Arlie Hochschild is Professor Emerita at UC Berkeley and one of the most distinguished sociologists of her generation, and her most recent book, Strangers in Their Own Land: Anger and Mourning on the American Right, has received much acclaim over the past year. Rightly so. I have just finished it and can add my voice to all those who have found it a remarkably fine and illuminating study.
Between the years 2011 and 2016 Hoschshild made ten trips to southwestern Louisiana — an area dominated by the petrochemical industry — in order to try and better understand what she calls the Great Paradox: how is it that the residents of the most polluted, toxic areas of the country tend to be members of the Tea Party movement, which vigorously supports the dismantling of environmental regulations? How have they come to oppose the federal government so comprehensively, to deem it so inherently corrupt, when their own states tend to benefit disproportionately from its expenditures? Why do they continue so unquestioningly to trust the very industries whose chemicals, indeed whose environmental disasters, have made them sick and rendered entire towns and regions uninhabitable?
Going further, Hochschild wanted to see if she could manage to, as she puts it, scale the “empathy wall,” the barrier which keeps coastal liberals like herself from being able to meet her counterparts on “the Right” halfway and see the world through their eyes. To this end she interviewed many dozens of Tea Party supporters in Louisiana and followed them around as they lived their lives. She went to church with them, ate dinner at their homes, accompanied them to political meetings and crawfish festivals, drove around to see their childhood homes and other places important to their life experiences. They became her friends, and Strangers in Their Own Land among other things proves to be a hearteningly successful exercise in sustained empathy and openness.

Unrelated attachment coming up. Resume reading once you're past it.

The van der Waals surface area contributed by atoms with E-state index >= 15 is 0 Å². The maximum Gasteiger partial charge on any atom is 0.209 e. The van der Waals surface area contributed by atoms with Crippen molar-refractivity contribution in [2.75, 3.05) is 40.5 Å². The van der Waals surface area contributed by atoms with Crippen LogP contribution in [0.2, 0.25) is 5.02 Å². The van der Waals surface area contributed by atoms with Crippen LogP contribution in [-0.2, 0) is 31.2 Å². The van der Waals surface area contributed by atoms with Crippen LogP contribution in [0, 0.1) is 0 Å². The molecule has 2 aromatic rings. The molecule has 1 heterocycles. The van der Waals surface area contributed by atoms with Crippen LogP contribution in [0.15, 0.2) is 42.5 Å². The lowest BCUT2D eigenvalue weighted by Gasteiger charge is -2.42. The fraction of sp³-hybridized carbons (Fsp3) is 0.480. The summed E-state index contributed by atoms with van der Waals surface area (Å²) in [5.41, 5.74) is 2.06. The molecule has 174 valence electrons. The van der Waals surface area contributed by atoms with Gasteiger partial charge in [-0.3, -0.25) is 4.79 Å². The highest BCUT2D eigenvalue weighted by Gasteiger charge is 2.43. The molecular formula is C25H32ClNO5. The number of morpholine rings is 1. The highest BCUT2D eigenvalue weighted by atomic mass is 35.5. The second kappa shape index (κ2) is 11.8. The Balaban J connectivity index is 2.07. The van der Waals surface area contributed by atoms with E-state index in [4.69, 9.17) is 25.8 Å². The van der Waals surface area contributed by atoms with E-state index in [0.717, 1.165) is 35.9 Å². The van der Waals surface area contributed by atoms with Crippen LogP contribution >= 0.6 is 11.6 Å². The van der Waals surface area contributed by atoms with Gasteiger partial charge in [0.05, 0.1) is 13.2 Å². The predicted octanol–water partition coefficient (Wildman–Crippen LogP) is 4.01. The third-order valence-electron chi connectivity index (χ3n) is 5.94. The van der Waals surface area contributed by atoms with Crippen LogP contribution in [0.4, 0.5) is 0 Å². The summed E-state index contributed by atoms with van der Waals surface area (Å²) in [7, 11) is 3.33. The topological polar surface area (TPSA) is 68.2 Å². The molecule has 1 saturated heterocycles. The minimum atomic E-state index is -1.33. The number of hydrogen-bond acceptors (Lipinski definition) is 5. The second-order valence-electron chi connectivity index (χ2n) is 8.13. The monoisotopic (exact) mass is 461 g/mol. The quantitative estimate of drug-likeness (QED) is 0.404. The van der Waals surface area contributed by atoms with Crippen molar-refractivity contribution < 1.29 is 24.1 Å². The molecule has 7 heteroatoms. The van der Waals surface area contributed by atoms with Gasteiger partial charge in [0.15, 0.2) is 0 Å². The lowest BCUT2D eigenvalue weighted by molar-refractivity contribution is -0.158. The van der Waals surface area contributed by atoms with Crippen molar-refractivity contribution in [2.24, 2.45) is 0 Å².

The book is in four parts. The first of these paints the bleak picture of environmental devastation in the region. Hochschild vividly describes several of the catastrophic accidents (not all of them, in fact, even accidents) which have landed Louisiana at the bottom of most measures of ecological and human health — the section on the Bayou Corne sinkhole is particularly chilling. And we’re introduced to a number of people who have suffered enormously, in any number of ways, from the state of things. Yet it is these very individuals who form the core of support for anti-government, anti-regulatory activist groups like the Tea Party. Thus: the “Great Paradox.”
Part Two examines the sociocultural landscape to see how, respectively, industry, state government, the churches, and the media help shape political attitudes in the region. But it is in Part Three where the book really begins to shine. All along Hochschild knew that her questions could only be better understood if she found a way into the feelings of others, their emotional landscape, their “deep story” (in her words). The chapter bearing that title, and the four profiles which follow it, become the heart of the book. To anyone utterly baffled by the electoral success of Trump, I highly recommend these chapters, which show rather than merely tell of a number of the significant connections leading to his political support.
Finally, Part Four then pans out to look at the South in a broader historical perspective, visits a Trump rally (the book was completed during the primary season), and ends with the author’s most recent visits to the friends she made in the region, the subjects of her book. A valuable section of her appendix counters a dozen beliefs concerning government and the environment accepted as gospel in the region she visited but unsupported by research.
One of the most toxic developments of our time is surely the extent to which political disagreements have become so routinely moralized, so that the other “side” is not only mistaken about one thing or another, but demonized for being so, their motivations assumed as a matter of course to be dark. But manichaeism sucks all the space out of a room, rendering any dialogue impossible. We need to counter this practice determinedly. In Hochschild’s portraits we see extremely hard-working, self-sacrificing, long-enduring, generous human beings grappling with their trials, their suffering, their perplexities, just like everyone else. Apart from in the final appendix, the author almost entirely abstains from adding any of her own political commentary: she lets her subjects speak for themselves, and her readers can also judge for themselves the merits of their conclusions on public policy or the nature of a healthy society. This is a great strength of a very significant, and timely, study.